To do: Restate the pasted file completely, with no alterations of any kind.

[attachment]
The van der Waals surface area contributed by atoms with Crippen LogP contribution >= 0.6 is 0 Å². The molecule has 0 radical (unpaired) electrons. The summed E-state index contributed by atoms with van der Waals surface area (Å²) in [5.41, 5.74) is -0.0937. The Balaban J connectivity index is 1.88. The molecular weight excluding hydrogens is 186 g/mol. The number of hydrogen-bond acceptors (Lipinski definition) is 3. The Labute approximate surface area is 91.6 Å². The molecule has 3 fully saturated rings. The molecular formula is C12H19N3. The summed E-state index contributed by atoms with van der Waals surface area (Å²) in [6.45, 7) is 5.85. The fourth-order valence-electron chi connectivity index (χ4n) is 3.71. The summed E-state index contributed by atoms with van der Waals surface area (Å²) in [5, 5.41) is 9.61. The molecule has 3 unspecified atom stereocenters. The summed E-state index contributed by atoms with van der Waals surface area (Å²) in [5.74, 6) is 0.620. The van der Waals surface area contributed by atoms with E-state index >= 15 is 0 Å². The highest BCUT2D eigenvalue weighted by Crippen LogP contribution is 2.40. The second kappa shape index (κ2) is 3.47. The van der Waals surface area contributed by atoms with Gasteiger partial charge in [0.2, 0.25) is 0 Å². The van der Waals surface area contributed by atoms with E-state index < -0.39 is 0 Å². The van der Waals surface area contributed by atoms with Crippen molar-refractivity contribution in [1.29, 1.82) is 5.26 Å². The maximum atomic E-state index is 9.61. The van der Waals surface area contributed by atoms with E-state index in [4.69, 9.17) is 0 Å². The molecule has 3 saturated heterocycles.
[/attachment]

The van der Waals surface area contributed by atoms with Crippen LogP contribution >= 0.6 is 0 Å². The molecule has 0 radical (unpaired) electrons. The summed E-state index contributed by atoms with van der Waals surface area (Å²) in [5.41, 5.74) is -0.0937. The Balaban J connectivity index is 1.88. The molecular weight excluding hydrogens is 186 g/mol. The number of hydrogen-bond acceptors (Lipinski definition) is 3. The Labute approximate surface area is 91.6 Å². The molecule has 3 fully saturated rings. The molecular formula is C12H19N3. The summed E-state index contributed by atoms with van der Waals surface area (Å²) in [6.45, 7) is 5.85. The fourth-order valence-electron chi connectivity index (χ4n) is 3.71. The summed E-state index contributed by atoms with van der Waals surface area (Å²) in [5, 5.41) is 9.61. The molecule has 3 unspecified atom stereocenters. The summed E-state index contributed by atoms with van der Waals surface area (Å²) in [5.74, 6) is 0.620. The van der Waals surface area contributed by atoms with E-state index >= 15 is 0 Å². The highest BCUT2D eigenvalue weighted by Crippen LogP contribution is 2.40. The second kappa shape index (κ2) is 3.47. The van der Waals surface area contributed by atoms with Gasteiger partial charge in [0.2, 0.25) is 0 Å². The van der Waals surface area contributed by atoms with E-state index < -0.39 is 0 Å². The van der Waals surface area contributed by atoms with Crippen molar-refractivity contribution in [1.29, 1.82) is 5.26 Å². The maximum atomic E-state index is 9.61. The van der Waals surface area contributed by atoms with E-state index in [4.69, 9.17) is 0 Å². The molecule has 3 saturated heterocycles.